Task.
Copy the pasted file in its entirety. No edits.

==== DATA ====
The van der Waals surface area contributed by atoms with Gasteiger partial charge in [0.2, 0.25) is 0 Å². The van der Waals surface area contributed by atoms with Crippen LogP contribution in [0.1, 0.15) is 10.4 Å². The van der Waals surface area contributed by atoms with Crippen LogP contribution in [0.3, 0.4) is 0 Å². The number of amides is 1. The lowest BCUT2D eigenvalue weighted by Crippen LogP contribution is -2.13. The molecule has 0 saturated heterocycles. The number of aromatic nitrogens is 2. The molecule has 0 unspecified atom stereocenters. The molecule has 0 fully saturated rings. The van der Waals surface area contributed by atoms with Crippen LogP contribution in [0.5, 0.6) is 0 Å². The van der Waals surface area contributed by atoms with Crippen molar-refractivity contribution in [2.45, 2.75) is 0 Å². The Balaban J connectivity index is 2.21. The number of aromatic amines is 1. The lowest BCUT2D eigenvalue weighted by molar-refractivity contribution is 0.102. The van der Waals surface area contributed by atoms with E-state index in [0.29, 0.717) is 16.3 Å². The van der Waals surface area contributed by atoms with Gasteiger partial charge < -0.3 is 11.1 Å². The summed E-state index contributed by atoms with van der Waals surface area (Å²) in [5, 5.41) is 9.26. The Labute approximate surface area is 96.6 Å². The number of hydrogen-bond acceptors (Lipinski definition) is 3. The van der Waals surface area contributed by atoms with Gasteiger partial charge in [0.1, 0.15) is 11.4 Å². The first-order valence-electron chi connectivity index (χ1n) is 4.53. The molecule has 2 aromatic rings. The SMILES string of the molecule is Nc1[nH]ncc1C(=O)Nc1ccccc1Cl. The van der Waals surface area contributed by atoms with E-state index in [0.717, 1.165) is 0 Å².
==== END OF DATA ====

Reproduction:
The van der Waals surface area contributed by atoms with Gasteiger partial charge in [0.2, 0.25) is 0 Å². The van der Waals surface area contributed by atoms with Crippen LogP contribution in [0.1, 0.15) is 10.4 Å². The van der Waals surface area contributed by atoms with Crippen LogP contribution in [0.3, 0.4) is 0 Å². The number of amides is 1. The lowest BCUT2D eigenvalue weighted by Crippen LogP contribution is -2.13. The molecule has 0 saturated heterocycles. The number of aromatic nitrogens is 2. The molecule has 0 unspecified atom stereocenters. The molecule has 0 fully saturated rings. The van der Waals surface area contributed by atoms with Crippen LogP contribution in [0.5, 0.6) is 0 Å². The van der Waals surface area contributed by atoms with Crippen molar-refractivity contribution in [2.45, 2.75) is 0 Å². The Balaban J connectivity index is 2.21. The number of aromatic amines is 1. The lowest BCUT2D eigenvalue weighted by molar-refractivity contribution is 0.102. The van der Waals surface area contributed by atoms with E-state index in [0.29, 0.717) is 16.3 Å². The van der Waals surface area contributed by atoms with Gasteiger partial charge < -0.3 is 11.1 Å². The summed E-state index contributed by atoms with van der Waals surface area (Å²) in [5, 5.41) is 9.26. The Labute approximate surface area is 96.6 Å². The number of hydrogen-bond acceptors (Lipinski definition) is 3. The van der Waals surface area contributed by atoms with Gasteiger partial charge in [0.1, 0.15) is 11.4 Å². The first-order valence-electron chi connectivity index (χ1n) is 4.53. The molecule has 2 aromatic rings. The SMILES string of the molecule is Nc1[nH]ncc1C(=O)Nc1ccccc1Cl. The van der Waals surface area contributed by atoms with E-state index in [0.717, 1.165) is 0 Å².